Spend

Workers going unpaid during the shutdown owe $438 million in rent and mortgage payments this month

A demonstrator holds a sign, signifying hundreds of thousands of federal employees who won't be receiving their paychecks as a result of the partial government shutdown, during a "Rally to End the Shutdown" in Washington, January 10, 2019.
Carlos Barria | Reuters

The partial U.S. government shutdown has continued longer than any in U.S. history and left many federal workers without a paycheck. But rent and mortgage payments are still due.

A whopping 800,000 workers aren't being paid, including 380,000 who are furloughed and 420,000 who are working without salary, according to a recent report from real-estate website Zillow. Of the workers who own a home, their total mortgage payments add up to $249 million per month. Of those who rent, their payments come to $189 million.

That's a grand total of $438 million workers owe for housing just in January.

Paying those bills could be a challenge. "Like Americans in the private sector, many federal employees rely on each and every paycheck to cover critical expenses, including housing," Zillow senior economist Aaron Terrazas says in the report. Indeed, some affected employees have been making that point on Twitter.

"Housing affordability is already stretched" in many parts of the country, Terrazas says, particularly in notoriously pricey places like San Francisco, where the median rent is $4,500 and the median home could cost you more than $1.2 million. So "a single missed payment can begin the long process toward foreclosure or eviction — which has long-term impacts on an individual's finances and economic prospects."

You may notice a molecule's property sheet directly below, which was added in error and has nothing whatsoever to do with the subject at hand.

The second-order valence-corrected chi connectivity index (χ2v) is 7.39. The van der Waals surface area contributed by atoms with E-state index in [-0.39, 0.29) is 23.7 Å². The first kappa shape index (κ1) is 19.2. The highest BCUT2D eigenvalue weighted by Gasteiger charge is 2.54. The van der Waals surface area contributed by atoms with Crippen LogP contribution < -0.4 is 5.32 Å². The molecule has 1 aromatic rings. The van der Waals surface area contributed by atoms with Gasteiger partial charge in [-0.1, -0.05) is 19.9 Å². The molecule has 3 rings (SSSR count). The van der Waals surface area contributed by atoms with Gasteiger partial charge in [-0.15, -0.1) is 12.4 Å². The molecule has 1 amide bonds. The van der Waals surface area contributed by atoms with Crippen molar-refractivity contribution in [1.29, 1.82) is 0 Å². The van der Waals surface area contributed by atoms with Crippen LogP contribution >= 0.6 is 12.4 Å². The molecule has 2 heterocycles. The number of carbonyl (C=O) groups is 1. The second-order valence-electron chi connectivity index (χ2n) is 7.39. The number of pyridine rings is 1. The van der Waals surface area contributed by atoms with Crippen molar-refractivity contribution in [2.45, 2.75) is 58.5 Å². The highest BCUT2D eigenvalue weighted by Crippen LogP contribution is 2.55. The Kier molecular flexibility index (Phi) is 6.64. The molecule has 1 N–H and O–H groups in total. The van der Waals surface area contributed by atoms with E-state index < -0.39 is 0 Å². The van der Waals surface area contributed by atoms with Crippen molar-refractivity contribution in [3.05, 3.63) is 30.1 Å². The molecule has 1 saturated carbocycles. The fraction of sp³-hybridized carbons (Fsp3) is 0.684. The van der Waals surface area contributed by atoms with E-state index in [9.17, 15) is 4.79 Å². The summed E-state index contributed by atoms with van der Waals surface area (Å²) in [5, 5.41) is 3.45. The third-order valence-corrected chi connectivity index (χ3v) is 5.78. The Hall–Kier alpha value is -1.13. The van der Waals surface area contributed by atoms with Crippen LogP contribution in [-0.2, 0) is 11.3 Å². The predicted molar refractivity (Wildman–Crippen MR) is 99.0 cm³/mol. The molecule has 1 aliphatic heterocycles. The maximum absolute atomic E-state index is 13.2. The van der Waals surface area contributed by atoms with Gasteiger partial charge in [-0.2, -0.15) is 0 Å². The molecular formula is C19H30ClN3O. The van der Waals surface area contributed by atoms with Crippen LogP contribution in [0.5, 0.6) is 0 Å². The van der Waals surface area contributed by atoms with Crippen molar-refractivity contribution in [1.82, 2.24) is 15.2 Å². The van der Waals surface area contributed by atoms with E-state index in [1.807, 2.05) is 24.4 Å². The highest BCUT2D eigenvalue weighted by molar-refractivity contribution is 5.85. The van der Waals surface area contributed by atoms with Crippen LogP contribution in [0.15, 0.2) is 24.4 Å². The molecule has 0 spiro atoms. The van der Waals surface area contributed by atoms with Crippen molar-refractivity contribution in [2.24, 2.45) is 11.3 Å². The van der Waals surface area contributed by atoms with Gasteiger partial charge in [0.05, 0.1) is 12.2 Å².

Already, nearly 80 percent of U.S. workers say they live paycheck to paycheck, according to a 2017 report by employment site CareerBuilder, including about 10 percent of those making $100,000 a year or more.

And 61 percent of U.S. adults don't have enough money to cover six months' worth of expenses in case of an emergency, according to a 2017 survey from financial site GOBankingRates.

VIDEO1:4601:46
Money expert David Bach: Here’s how much you should have in your emergency fund

Though rent and mortgage payments could raise serious issues for unpaid workers during the shutdown, Zillow reports, pending and outstanding home loans for ordinary Americans could be in jeopardy, too, especially those that need to be insured or endorsed by the Federal Housing Administration.

Like many government agencies, the FHA is "operating with limited staff and warns that endorsement of loans may be delayed," the site reports. That could affect "as many as 39,000 mortgages," the site estimates, noting that "many lower-income and/or first-time buyers opt for the FHA-insured loans because they often allow for smaller down payments and offer more forgiving credit-score requirements than conventional loans."

The Department of Housing and Urban Development told Zillow that, "with each day the shutdown continues, we can expect an increase in the impacts on potential homeowners, home sellers and the entire housing market."

VIDEO0:5000:50
Jason Chaffetz: Members of Congress should get $30,000 a year in housing allowance

President Donald Trump warned that the shutdown could continue for "months or even years" until he receives $5 billion in funding for his proposed border wall.

As long as it goes on, the shutdown could continue to have ripple effects on housing, Terrazas says: "It could have a significant impact on the housing market if it continues to drag on and furloughed workers who are would-be buyers get cold feet in the absence of paychecks.

"Buying a home is a huge leap of faith for many, as they bet on continued job security and steady income to finance their home, and consumer confidence is paramount."

Like this story? Subscribe to CNBC Make It on YouTube!

Don't miss: The government shutdown spotlights a bigger issue: 78% of US workers live paycheck to paycheck

VIDEO0:5300:53
Here's how young people should invest their first $10,000
make it

Stay in the loop

Sign Up

About Us

Learn More

Follow Us

CNBC.COM